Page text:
I once told you I wouldn’t be able to survive without bread and cheese, so can you imagine how much I loved these parmesan rolls? :) They’re delicious freshly baked – I doubt someone would resist demolishing them the minute they’re out of the oven – but reheat really well, too, so if you’re lucky enough to have leftovers the rolls can be enjoyed some other time. Just don’t count on that – trust me. :D

Parmesan pull-aparts
from the always delicious Epicurious

2 teaspoons dried yeast
1 teaspoon mild honey or sugar
2/3 cup (160ml) warm whole milk, divided
2 ½ cups (350g) all-purpose flour + 2 tablespoons for sprinkling over the dough
1 ¼ cups (1 1/3oz/37g) grated (with a rasp) parmesan cheese + a handful for sprinkling over the rolls
1 teaspoon salt
2 large eggs
5 tablespoons (70g) unsalted butter, cut into tablespoon pieces and softened
1 tablespoon water
1 large egg, extra, for brushing the rolls

Stir together yeast, honey, and 1/3 cup (80ml) of the warm milk in the large bowl of an electric mixer and let stand until foamy, about 5 minutes. Add the flour (350g), cheese, and salt into the yeast mixture along with remaining 1/3 cup warm milk and mix at low speed. Increase speed to medium and beat in 2 eggs, one at a time, beating well after each addition, then beat, scraping down sides of bowl occasionally, until a very soft dough forms, about 3 minutes. Beat in butter, 1 tablespoon at a time, until dough is elastic, about 2 minutes. (Dough will be very sticky.)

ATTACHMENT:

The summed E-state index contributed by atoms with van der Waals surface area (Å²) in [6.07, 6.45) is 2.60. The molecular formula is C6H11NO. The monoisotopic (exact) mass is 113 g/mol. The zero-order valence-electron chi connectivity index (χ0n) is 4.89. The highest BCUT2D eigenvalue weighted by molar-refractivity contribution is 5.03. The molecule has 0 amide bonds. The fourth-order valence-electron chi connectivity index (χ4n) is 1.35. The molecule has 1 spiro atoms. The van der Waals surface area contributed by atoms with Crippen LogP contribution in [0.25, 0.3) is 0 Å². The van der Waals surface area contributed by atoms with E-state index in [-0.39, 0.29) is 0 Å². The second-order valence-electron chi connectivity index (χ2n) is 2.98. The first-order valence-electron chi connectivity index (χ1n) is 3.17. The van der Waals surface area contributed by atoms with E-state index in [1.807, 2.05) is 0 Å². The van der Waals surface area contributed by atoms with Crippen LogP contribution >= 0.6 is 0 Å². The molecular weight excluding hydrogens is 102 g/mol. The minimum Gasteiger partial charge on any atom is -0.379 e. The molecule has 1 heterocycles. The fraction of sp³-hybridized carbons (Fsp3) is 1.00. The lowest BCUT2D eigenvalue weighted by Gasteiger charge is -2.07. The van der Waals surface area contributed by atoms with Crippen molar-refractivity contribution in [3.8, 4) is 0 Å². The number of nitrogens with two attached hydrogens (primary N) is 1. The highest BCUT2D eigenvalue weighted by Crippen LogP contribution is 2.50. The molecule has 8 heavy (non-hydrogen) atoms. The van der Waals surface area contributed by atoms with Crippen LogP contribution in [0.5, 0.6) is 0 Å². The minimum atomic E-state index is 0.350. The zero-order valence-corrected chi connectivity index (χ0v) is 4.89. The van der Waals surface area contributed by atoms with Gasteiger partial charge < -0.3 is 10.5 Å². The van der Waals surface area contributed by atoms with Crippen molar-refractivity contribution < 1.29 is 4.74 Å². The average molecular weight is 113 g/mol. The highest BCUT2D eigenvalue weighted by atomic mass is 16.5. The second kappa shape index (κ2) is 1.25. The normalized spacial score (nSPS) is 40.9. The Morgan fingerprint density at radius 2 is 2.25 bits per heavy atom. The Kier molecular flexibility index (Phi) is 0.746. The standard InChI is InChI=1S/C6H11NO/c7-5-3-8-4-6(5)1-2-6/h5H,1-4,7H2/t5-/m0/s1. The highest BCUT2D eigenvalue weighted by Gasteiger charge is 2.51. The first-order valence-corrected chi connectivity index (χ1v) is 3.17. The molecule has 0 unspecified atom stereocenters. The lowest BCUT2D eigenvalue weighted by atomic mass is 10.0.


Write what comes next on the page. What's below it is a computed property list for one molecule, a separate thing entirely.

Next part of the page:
Scrape dough into center of bowl and sprinkle with remaining 2 tablespoons flour. Cover bowl with plastic wrap and a kitchen towel and let dough rise in a draft-free place at warm room temperature until doubled, 1 ½ to 2 hours. Butter a 20x30cm (8x12in) baking pan. Set aside.